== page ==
Disputed June incident heightens sexual harassment concerns

State Sen. David Wilson, R-Wasilla, addresses his colleagues in the Senate on June 16. A disputed incident outside of the House speaker’s chambers that involved Wilson has heightened concerns about sexual harassment in the Capitol. (Photo by Jeremy Hsieh/KTOO)

The Legislative Council voted Tuesday to allow Sen. David Wilson to view a video of a June incident that’s heightened concerns about sexual harassment in the Capitol. The video won’t be made public, and it’s not clear whether Alaskans will ever know exactly what happened.

While the incident occurred in June, a controversy about it has emerged in recent weeks.  At the time of the incident, the House was debating the state budget. Members of the House majority were meeting in Dillingham Democratic Speaker Bryce Edgmon’s chambers when Wilson, a Wasilla Republican, walked up to the closed door.

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Juneau Empire reporter James Brooks recalled what happened next.

“What I remember is he had his ear up against the door as if he was listening in,” Brooks said. “A staffer came up and said. ‘You can’t do that, you need to get away.’”

Then, Brooks said Wilson moved his cellphone.

“To get the cellphone closer to the door, he put it between the staffer’s legs, and the staffer was wearing a skirt,” Brooks said. “Everyone in the vicinity who saw it was like, ‘Did that just happen? Did you see what I saw?’ And it was very strange and very sudden and abrupt and it didn’t last more than a few seconds and (I) really didn’t know what to make of it.”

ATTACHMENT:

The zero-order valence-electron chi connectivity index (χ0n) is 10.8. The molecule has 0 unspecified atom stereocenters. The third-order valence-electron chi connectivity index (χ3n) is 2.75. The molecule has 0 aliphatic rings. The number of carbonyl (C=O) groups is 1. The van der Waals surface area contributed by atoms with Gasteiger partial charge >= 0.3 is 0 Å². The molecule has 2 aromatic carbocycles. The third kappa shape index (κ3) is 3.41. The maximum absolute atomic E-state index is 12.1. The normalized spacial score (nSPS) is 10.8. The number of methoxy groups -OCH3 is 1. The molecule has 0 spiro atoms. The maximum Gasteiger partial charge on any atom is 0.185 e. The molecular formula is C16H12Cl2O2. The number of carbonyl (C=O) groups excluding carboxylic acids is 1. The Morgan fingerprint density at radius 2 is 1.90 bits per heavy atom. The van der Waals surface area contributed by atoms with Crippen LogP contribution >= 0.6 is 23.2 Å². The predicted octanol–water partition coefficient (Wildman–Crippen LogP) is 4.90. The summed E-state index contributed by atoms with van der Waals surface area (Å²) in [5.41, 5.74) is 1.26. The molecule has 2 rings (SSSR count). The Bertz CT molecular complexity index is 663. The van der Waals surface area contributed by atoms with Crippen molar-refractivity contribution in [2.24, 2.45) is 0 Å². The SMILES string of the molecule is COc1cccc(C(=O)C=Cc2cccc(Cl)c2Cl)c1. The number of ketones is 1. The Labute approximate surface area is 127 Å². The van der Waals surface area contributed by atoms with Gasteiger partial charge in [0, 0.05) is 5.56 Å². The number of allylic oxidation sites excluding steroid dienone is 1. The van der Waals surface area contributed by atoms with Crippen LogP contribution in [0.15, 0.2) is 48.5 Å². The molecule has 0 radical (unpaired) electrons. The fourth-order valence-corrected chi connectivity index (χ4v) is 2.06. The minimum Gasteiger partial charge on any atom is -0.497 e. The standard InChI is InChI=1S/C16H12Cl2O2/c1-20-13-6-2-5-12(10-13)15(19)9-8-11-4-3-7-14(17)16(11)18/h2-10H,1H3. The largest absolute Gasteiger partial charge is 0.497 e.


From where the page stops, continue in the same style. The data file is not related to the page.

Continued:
Wilson remembered it differently: “That never occurred.”

Wilson has declined to give a detailed account of the incident. He said before Tuesday’s council meeting that he wanted to view security camera footage of the incident before giving his account.

“Before I give my official statement or comment upon these matters, I just want to make sure that I can always tell the truth, 100 percent the truth, as I … try not to mislead folks,” Wilson said. “I want to make sure that my statement can be as factual and accurate as possible before I make a statement upon that, because (in) no way, shape or form did I do what I was accused of, in terms of any type of sexual harassment.”

A second news reporter, KTVA’s Liz Raines, wrote in a statement that the staff member was visibly shaken as Wilson refused to move away from the door after she repeatedly asked him to. Raines said Wilson then placed the phone between the female staffer’s legs. Raines said she heard the staffer tell Wilson that the action was inappropriate. Raines said she she told him that her photographer would film what he was doing. Wilson left. Raines said the staff member was visibly shaking.

Wilson said Raines’ account is inaccurate.

The staff member did not file a report alleging harassment.

The incident wasn’t publicly reported until Anchorage resident Jeff Landfield discussed it in late October in one of the first posts of his political blog, the Alaska Landmine.